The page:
Four members of the country’s top human rights body have been “allowed to leave… according to their wishes,” the president’s office said in a statement.
YANGON: Four members of Myanmar’s human rights commission resigned Thursday, after the body was pilloried for failing to help two girls allegedly tortured for years at a tailor’s shop.
The two teenagers said they spent five years as virtual slaves in the shop in the commercial capital Yangon, where they were beaten, stabbed, burnt and deprived of sleep and food.
Their story — told to AFP in their village outside Yangon — has sparked outrage in Myanmar, where activists say human rights abuses remain rife as the country recovers from half a century of brutal military rule.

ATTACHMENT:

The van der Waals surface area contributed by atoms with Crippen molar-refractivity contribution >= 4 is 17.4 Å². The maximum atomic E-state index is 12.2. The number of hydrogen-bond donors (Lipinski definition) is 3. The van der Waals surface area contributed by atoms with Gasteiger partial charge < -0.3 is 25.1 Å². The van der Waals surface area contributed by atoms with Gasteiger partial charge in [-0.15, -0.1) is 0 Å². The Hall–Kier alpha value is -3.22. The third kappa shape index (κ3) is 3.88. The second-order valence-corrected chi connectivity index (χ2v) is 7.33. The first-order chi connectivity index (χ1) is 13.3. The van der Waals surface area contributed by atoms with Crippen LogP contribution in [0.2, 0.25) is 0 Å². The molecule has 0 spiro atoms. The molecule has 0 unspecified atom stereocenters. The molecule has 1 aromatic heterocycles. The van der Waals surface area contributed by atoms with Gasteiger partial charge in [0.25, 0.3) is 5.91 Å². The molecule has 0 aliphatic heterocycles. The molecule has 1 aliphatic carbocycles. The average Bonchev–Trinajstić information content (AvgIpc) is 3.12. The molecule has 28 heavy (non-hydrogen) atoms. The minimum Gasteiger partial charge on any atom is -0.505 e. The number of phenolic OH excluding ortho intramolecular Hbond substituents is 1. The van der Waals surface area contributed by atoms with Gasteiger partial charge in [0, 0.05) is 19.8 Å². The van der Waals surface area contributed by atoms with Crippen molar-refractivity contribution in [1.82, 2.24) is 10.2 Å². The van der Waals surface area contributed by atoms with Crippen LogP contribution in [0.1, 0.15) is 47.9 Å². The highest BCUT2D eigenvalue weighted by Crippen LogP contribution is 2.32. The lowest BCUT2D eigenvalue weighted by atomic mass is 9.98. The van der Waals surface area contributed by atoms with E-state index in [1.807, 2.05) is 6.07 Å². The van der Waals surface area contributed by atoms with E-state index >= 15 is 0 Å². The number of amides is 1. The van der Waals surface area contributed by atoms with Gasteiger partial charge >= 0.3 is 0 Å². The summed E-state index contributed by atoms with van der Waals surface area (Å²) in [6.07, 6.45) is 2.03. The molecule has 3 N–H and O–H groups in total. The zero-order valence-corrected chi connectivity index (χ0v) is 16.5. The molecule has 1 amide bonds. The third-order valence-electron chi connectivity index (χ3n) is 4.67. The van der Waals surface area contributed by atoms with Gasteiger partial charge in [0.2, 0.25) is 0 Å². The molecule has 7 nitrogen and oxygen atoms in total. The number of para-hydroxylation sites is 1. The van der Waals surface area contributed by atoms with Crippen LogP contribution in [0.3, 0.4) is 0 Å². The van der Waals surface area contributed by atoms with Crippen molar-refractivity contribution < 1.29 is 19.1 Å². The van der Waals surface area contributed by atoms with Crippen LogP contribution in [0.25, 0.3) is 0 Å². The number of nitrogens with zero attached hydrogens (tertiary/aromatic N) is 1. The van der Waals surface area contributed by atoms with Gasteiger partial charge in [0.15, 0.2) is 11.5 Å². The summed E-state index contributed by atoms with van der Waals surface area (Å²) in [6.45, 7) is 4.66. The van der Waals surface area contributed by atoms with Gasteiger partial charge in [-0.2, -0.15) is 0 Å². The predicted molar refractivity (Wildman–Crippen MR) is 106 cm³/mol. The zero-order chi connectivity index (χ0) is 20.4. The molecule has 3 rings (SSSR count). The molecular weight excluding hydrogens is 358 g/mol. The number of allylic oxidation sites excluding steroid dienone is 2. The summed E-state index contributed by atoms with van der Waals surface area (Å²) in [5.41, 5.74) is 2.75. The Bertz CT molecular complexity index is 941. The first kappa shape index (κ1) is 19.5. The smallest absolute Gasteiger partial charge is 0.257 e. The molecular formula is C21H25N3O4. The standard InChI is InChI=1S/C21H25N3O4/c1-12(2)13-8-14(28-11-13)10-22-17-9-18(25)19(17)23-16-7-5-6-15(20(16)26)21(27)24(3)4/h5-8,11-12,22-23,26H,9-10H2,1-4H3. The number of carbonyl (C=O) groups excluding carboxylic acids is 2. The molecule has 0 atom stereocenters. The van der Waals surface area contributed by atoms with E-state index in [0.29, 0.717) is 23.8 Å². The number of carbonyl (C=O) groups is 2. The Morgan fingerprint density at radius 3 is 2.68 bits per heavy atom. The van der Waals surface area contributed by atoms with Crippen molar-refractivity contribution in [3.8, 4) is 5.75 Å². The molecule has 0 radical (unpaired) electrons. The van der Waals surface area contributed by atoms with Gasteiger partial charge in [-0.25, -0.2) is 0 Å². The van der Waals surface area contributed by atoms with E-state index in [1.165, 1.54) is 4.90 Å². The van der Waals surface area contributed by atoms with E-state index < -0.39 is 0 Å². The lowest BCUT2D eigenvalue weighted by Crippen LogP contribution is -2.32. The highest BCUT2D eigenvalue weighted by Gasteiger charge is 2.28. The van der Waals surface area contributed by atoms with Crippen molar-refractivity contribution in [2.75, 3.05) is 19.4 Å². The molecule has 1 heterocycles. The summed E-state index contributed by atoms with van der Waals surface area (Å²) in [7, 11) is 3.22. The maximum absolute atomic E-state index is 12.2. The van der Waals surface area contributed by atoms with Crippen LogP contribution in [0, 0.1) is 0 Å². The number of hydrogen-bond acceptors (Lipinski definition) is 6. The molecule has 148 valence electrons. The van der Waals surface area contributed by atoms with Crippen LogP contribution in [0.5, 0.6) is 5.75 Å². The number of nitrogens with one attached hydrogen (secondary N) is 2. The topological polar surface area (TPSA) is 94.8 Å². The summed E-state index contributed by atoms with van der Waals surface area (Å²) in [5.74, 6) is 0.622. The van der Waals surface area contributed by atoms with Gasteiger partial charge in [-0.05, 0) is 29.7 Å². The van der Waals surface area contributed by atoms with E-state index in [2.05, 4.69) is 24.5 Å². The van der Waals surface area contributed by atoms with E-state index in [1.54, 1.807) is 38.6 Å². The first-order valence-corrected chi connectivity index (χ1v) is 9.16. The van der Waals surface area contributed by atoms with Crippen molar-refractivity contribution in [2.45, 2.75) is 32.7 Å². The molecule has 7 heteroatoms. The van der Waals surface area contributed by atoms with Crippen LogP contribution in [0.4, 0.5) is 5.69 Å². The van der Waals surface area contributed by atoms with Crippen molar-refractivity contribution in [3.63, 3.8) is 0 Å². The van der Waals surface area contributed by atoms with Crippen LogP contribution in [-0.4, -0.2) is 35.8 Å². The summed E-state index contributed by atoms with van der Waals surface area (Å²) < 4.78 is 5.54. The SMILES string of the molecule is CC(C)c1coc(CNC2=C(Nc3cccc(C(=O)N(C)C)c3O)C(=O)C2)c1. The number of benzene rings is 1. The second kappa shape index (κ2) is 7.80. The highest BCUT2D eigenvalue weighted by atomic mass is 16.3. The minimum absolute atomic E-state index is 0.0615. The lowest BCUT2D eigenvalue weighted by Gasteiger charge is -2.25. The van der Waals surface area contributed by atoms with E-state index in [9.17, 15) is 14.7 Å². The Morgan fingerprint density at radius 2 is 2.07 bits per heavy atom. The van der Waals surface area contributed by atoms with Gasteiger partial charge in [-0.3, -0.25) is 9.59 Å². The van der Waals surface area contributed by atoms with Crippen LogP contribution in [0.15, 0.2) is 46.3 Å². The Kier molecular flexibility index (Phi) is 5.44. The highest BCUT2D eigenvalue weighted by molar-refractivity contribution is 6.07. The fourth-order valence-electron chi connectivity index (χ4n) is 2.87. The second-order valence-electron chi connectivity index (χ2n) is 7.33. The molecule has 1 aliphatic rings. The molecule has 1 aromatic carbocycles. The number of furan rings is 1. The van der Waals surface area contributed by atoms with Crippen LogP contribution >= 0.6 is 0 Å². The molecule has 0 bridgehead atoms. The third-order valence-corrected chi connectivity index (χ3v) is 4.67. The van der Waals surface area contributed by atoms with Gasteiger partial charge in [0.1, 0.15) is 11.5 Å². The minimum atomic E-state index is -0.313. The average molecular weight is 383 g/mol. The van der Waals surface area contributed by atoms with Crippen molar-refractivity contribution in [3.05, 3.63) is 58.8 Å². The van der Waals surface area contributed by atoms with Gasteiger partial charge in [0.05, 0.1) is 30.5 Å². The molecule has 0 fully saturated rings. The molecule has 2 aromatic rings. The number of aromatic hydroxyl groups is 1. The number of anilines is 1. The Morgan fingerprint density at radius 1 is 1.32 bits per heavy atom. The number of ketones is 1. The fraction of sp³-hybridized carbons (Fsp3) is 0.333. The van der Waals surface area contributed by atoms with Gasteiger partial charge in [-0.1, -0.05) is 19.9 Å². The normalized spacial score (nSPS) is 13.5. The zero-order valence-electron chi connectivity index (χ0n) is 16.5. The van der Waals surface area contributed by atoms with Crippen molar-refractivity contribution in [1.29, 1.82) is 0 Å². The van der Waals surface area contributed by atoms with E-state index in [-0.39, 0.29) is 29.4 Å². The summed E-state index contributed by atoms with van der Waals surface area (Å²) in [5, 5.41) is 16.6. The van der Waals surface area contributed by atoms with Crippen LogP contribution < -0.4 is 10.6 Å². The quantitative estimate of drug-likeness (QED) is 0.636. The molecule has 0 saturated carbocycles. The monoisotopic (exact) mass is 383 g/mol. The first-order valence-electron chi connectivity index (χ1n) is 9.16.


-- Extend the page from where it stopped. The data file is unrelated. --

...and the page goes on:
The president has ordered an investigation into how authorities handled the case, after their families said police repeatedly stonewalled their pleas to help them rescue the girls.
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